Sunday, December 21, 2008

Chinese drywall fears widen in SW Florida

Chinese drywall fears widen in SW Florida news-press.com The News-Press I hate to sound like CNN's Lou Dobbs, but dag, is nothing being made in America anymore? I have gotten used to checking clothing, food, toy and consumer product labels to determine country of origin, but it appears that now even homes are being constructed with materials made from countries with questionable environmental and regulatory practices. Let the buyer beware.

4 comments:

Anonymous said...

This is what i wrote on the Newspress forum. http://www.news-press.com/apps/pbcs.dll/article?AID=2008812240351

Once again the claims of Engel homes is unfounded except for removing the drywall. Fosters sealant paint has been added to all the surfaces of a tested home with the drywall in question and did not work. The odor came back after the smell of the paint went away and certain metals continued to pit. I don't under stand why the newspress keeps using Lennar as if they are the only one with a real problem. As far as i can tell almost all the builders have this problem to a certain degree and not at small %s. "Scientific testing shows no indication of any health risks to our homeowners. Lennar has been working with our homeowners on long-term solutions based on the specific testing of their homes" Yes certain ASTM and OSHA testing has been conducted but this is a cumulative issue and not a short term exposure, so no true heath study has been conducted to date meaning testing for chronic exposures.

This article is right about not panicking and to work with your builder, it's just no one has attempted correct type of testing including corrosion studies to analytically find out what is actually corroding the specific metals and comparison studies with the affected drywall and regular US made drywall without the stated issues. Here are a few terms you should look for and research.

KNAUF
Flue Gas Desulphurization
Pyrophoric Oxidation
OSHA 1008 & 1011 combined modified long term test
NIOSH 7903
Drywall analysis by XRD for Iron Pyrite

Anonymous said...

from Wiley Interscience publishing:

Formicary Corrosion of Copper Tubes after two Months in Service

Chapter Authors: D. M. Bastidas, E. Cano, L. Bello, J. M. Bastidas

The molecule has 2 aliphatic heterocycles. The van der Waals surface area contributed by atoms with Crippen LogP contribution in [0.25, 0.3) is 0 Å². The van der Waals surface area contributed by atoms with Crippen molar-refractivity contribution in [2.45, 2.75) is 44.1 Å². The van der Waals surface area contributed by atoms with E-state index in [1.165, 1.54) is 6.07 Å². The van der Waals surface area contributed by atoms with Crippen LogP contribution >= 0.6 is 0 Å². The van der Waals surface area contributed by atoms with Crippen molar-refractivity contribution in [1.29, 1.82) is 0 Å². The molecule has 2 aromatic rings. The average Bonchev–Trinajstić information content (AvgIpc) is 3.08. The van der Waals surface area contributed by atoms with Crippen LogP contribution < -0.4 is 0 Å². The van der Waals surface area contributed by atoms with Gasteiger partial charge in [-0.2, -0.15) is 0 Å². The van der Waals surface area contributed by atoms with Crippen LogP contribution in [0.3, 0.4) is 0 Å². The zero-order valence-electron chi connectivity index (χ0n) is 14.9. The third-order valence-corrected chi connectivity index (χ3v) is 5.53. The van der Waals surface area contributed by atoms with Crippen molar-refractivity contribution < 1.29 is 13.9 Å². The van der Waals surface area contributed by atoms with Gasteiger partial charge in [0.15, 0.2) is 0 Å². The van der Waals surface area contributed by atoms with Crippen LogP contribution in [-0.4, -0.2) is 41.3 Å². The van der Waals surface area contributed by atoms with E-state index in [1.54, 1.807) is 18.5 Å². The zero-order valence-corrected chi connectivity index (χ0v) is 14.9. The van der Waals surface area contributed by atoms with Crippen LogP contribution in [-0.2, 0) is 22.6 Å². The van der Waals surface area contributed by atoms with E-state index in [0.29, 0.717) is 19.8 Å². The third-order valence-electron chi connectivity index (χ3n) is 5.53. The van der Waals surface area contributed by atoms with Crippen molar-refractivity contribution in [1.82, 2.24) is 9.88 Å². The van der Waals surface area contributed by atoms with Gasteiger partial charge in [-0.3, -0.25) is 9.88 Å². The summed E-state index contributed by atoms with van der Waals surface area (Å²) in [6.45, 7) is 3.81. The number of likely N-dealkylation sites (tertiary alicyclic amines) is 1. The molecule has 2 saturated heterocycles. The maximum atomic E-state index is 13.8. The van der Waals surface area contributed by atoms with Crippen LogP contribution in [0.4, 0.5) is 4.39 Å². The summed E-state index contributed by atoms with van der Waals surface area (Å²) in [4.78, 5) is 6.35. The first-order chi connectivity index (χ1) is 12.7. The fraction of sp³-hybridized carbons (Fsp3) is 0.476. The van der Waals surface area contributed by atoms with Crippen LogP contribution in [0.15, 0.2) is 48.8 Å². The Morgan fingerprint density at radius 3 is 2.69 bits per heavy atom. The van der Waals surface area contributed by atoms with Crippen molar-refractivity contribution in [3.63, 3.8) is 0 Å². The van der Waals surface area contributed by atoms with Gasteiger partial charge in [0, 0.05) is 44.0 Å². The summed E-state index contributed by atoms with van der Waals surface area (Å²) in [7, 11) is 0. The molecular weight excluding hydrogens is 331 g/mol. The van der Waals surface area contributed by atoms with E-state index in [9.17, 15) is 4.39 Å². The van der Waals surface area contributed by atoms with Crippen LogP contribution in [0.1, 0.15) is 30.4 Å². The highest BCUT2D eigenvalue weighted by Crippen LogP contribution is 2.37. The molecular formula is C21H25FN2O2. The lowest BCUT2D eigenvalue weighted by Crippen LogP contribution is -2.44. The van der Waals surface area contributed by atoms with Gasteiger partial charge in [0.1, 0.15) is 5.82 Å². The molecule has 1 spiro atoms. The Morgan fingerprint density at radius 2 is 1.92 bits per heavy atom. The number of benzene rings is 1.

Summary

In air-conditioning applications premature failure of copper tubing frequently occurs due to pitting corrosion after a short period in service and even during post-installation leakage tests and during degreasing and stamping processes. This unusual type of localised corrosion in thin-walled tubes has been described in the bibliography as ant-nest (formicary) corrosion. Copper tubes that suffer this type of corrosion are mainly used in heat-transfer units such as evaporators, air-conditioners, refrigerators, condensers, radiators and solar-systems. The morphology of this corrosion is characterised by the development of longitudinal pits that form interconnecting microcavern channels of random direction that contain porous copper oxide in directional pits. Usually, microscopic tunnels start on the surface of the copper tubing and progress into the tube wall.

Copper tubes used in a commercial air-conditioning system were analysed to assess the reasons for their premature corrosion failure during leakage tests after installation and during their first two months in service. Scanning electron microscopy (SEM), energy dispersive X-ray (EDX) analysis and X-ray photoelectron spectroscopy (XPS) were the techniques utilised. Volatile organic acids, chlorine and sulphur, originated by the manufacturing processes, were identified as possible sources of the premature copper corrosion failure.

Anonymous said...

We are investigating the problems with Chinese drywall. For more info, visit: http://www.defective-chinese-drywall-lawsuit.com/

Cynthia said...

The problem with the defective Chinese drywall has been causing homeowners and their families to deal with sulfur fumes that smell like “rotten eggs” and cause air conditioning coils to corrode as well as sinus and respiratory ailments, eye and skin irritation, persistent runny or bloody noses, headaches, and asthma. Some situations have become so severe that residents have had to vacate their homes. In some cases, victims have been harassed by builders into signing unfair, one-sided remediation agreements. I found a pretty good blog that has been providing valuable information on the problems: www.chinese-drywall-answers.com